Reliance on European capital makes energy transition conversation tricky for African insurers, agrees ASR round table

Reliance on European capital makes energy transition conversation tricky for African insurers, agrees ASR round table

Much as African insurers might like to control their own futures, the reality is that capital ultimately comes from Europe and the US.

That was the stark message from Jephita Gwatipedza, chief operations officer at Zep Re. Talking as part of a round table hosted by Africa Speciality Risks (ASR) and Africa Ahead, he said it is important that African insurers continue to see positives in accessing capital from the global markets, even if that is a challenge in terms of the energy transition.

Several members of the round table felt that Africa is being dictated to by the global north in terms of the energy transition – pushing for insurers to end support for fossil fuel interests, before the continent is ready for any kind of transition.

They felt that, with only 47% of Africans having access to electricity – meaning some 600-million people have no power – African insurers must continue to support all forms of electricity as the continent moves towards renewables.

All the participants agreed the global north was taking an unfair stance on coal in particular but also on oil and gas, demanding that insurers withdraw cover from these risks, despite many African economies being dependent on the revenue derived and many Africans having no access to power.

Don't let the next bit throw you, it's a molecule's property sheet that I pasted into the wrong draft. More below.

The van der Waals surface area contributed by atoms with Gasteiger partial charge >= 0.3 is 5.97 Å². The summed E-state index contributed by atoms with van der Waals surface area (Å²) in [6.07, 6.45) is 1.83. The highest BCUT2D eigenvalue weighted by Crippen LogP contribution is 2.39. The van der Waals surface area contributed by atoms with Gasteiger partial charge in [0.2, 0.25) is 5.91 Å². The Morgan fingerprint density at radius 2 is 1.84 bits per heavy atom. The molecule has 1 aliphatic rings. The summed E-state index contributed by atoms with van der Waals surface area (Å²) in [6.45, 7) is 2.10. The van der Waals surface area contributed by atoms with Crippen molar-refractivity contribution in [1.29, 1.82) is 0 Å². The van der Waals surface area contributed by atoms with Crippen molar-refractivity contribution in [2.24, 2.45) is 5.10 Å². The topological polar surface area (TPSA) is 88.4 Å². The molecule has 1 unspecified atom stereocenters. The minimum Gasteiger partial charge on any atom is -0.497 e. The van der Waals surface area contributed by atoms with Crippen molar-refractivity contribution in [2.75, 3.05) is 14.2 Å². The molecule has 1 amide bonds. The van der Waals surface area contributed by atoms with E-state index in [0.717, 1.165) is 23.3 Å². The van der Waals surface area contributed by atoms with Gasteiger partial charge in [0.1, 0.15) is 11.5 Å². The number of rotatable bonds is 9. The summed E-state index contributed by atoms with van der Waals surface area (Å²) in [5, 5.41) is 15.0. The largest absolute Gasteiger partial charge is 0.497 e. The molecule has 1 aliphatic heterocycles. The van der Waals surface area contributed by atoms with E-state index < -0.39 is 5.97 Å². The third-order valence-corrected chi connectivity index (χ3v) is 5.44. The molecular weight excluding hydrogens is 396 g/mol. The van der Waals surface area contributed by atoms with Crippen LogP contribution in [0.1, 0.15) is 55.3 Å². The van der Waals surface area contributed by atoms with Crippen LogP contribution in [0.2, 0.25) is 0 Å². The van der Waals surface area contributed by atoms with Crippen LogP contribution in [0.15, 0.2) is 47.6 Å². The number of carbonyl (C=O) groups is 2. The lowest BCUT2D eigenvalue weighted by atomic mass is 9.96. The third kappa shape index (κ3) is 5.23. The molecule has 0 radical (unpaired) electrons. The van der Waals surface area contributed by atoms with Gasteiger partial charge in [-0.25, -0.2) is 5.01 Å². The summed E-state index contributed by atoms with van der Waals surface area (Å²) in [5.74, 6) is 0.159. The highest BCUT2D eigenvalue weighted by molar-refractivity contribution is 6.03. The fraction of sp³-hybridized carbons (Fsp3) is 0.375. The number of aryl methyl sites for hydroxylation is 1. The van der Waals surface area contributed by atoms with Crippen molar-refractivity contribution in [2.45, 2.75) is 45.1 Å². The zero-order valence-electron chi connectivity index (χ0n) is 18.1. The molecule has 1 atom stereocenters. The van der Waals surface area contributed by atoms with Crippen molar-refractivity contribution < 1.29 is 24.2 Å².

There were questions raised over the implications for Treasuries across the continent if the valuable tax revenue from fossil fuels was axed too quickly. While Africa is able to supply the rest of the world in meeting their fossil fuel demands, it does not have the existing infrastructure to supply the same demand via renewable energy sources.

Mufaro Chauruka, managing director at Emeritus Re, pointed out “a recent drive from Maputo to Johannesburg was populated by vehicles heading to the coast to take oil and coal to the northern markets of Europe”.

The good news is, they agreed, that Africa can, in time, resource itself to provide power to more people via renewables, but that still leaves the question of replacing the Treasury income.

Participants also considered it somewhat ironic that Africa is under pressure to stop fossil fuels when those fuels are serving not Africa, but the very global north that is telling them to stop. Words like hypocritical were used but, as Mr Gwatipedza stressed, the African insurance markets cannot ignore the benefits that it does have courtesy of the capital flow from the global north.

Mikir Shah, CEO of ASR, summed up the issues. “It is unfair to expect Africa to make up for the ‘sins’ of the global north’s development of the reliance on oil and gas. It must be a fair transition to renewable sources, but that has to be at an African pace.

“When talking about ESG, we must be cognisant of the S as well as the E.”

Having said that, he added: “I actually believe Africa will leapfrog the global north in terms of renewables and develop solutions much faster.”

That view was echoed by the other participants, including Lee McAlister, executive head: facultative at Aon Re in South Africa, who said the way Africa had jumped ahead on mobile telephones, instead of fixed line telephones, was a great example of just that.